Sunday, July 21, 2013

Perspective: On Comic Con Trailer's & Being Told How To Feel




So I over-reacted a little to the news that the San Diego Comic Con got to see a 50th Anniversary Trailer before we in the UK go to see it. I tweeted an instantaneous reaction - ah, the foolishness of a social media spasm. It was a bit silly.

But then I saw a tweet - not aimed at me but aimed at the over-reaction in general - that said "Get some perspective." Which pissed me off.

So I started thinking about my 'perspective' on Doctor Who. And I wanted to explain. Because I think being a UK based Doctor Who fan in 80s had a weird effect on me. Now I don't know if other fans who grew up in that period had the same issues. I don't want to suggest my experience was a common one. But it is mine.

I said - half-jokingly - that I had become like one of those irritating people who followed a small, unknown band around the country from tiny venue to tiny venue who then has to deal with the realisation that other people like the band. So many people that they're now playing stadiums, not pubs. And that I'm not dealing with it very well.

But that's not fair to me.

The problem is I spent a huge chunk of my early years as a Doctor Who fan almost permanently on the defensive. Fending of accusations of being a weirdo, because then the geeks weren't everywhere just somewhere. Fending off terrible jokes about crap special effects, bad acting, silly stories. Watching the BBC kill its own creation out of what looked like spite. I spent a lot of that time telling people they were wrong & extolling the virtues of the programme. I defended Doctor Who in the face of every accusation - some of which fans themselves still make.

I kept Doctor Who on my list of interests on my CV even after I was told to take it of because prospective employers would think I was a weirdo. Every new job, every new friend - with the occasional miraculous fan exception - would see the same conversations & I honed my "Why Doctor Who is Brilliant" speech to such a fine degree it was almost a sales pitch.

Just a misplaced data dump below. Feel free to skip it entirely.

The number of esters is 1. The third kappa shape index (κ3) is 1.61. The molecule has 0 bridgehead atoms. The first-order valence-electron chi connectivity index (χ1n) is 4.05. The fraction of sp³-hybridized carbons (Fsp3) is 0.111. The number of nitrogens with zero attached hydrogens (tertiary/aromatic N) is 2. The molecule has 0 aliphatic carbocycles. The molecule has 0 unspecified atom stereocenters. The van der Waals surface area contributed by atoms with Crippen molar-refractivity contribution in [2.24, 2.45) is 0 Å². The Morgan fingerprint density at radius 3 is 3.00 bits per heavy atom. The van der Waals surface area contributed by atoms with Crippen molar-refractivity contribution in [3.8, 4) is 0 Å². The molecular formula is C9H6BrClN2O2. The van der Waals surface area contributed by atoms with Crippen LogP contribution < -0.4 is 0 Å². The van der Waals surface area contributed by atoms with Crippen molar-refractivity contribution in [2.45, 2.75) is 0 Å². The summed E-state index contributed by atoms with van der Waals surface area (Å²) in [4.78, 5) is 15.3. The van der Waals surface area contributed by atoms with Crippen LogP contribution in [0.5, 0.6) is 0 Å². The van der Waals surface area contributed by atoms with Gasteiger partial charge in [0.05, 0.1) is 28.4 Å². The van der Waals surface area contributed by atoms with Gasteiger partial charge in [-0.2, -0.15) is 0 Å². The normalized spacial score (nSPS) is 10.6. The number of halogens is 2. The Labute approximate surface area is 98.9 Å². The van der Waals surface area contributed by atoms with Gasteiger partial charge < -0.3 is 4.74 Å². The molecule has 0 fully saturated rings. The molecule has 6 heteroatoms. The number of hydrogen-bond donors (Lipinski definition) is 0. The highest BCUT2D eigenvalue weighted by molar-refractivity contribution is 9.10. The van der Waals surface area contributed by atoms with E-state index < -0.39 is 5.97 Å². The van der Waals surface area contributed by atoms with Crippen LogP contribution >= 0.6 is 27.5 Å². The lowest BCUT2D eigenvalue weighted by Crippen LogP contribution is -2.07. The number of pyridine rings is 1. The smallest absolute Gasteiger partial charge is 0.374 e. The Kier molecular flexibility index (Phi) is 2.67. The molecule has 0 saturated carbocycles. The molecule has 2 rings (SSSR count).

Even my parents thought Doctor Who was a phase I was going through.

And through the hiatus I kept the faith. I bought - and loved - the Virgin New Adventures (ah, & didn't that Virgin word lead to some hilarious office jokes). I tried to get everyone I knew to watch the McGann TV Movie. I bought videos. All of them. I had faith.

So when finally Doctor Who came back & it was brilliant & popular & friends kids started to ask me questions - or challenge me to quizzes about it - it was something of a personal vindication.

That's my perspective. It's why I - irrationally & unfairly - react to Doctor Who things that I feel ignore me [Vanity, Vanity All Is Vanity] I get a little Cross.

It's why I think that whilst launching the trailer at Comic Con is understandable someone in the BBC should think let's make sure this goes out in the UK too as soon as possible because otherwise there will be a rubbish phone copy up on YouTube & also its a nice thing to do & perhaps even the right thing to do.

As I end this blog I'm aware that like Nick Hornby & Arsenal perhaps Doctor Who has come to mean too much to me. And perhaps it has.

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